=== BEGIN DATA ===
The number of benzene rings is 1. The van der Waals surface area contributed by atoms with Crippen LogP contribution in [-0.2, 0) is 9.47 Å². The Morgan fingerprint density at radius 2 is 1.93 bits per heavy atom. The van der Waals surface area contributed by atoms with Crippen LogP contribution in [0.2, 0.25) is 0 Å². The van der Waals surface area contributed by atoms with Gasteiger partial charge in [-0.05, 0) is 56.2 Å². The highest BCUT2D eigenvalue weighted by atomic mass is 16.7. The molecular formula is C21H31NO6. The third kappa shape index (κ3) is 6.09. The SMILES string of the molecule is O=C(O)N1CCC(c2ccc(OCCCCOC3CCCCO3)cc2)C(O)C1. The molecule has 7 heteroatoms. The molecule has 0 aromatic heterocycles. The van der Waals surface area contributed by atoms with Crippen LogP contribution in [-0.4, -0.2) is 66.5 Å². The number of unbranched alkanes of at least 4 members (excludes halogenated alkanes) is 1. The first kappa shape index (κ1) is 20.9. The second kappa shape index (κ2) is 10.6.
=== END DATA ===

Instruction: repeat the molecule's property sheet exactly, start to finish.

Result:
The number of benzene rings is 1. The van der Waals surface area contributed by atoms with Crippen LogP contribution in [-0.2, 0) is 9.47 Å². The Morgan fingerprint density at radius 2 is 1.93 bits per heavy atom. The van der Waals surface area contributed by atoms with Crippen LogP contribution in [0.2, 0.25) is 0 Å². The van der Waals surface area contributed by atoms with Gasteiger partial charge in [-0.05, 0) is 56.2 Å². The highest BCUT2D eigenvalue weighted by atomic mass is 16.7. The molecular formula is C21H31NO6. The third kappa shape index (κ3) is 6.09. The SMILES string of the molecule is O=C(O)N1CCC(c2ccc(OCCCCOC3CCCCO3)cc2)C(O)C1. The molecule has 7 heteroatoms. The molecule has 0 aromatic heterocycles. The van der Waals surface area contributed by atoms with Crippen LogP contribution in [-0.4, -0.2) is 66.5 Å². The number of unbranched alkanes of at least 4 members (excludes halogenated alkanes) is 1. The first kappa shape index (κ1) is 20.9. The second kappa shape index (κ2) is 10.6.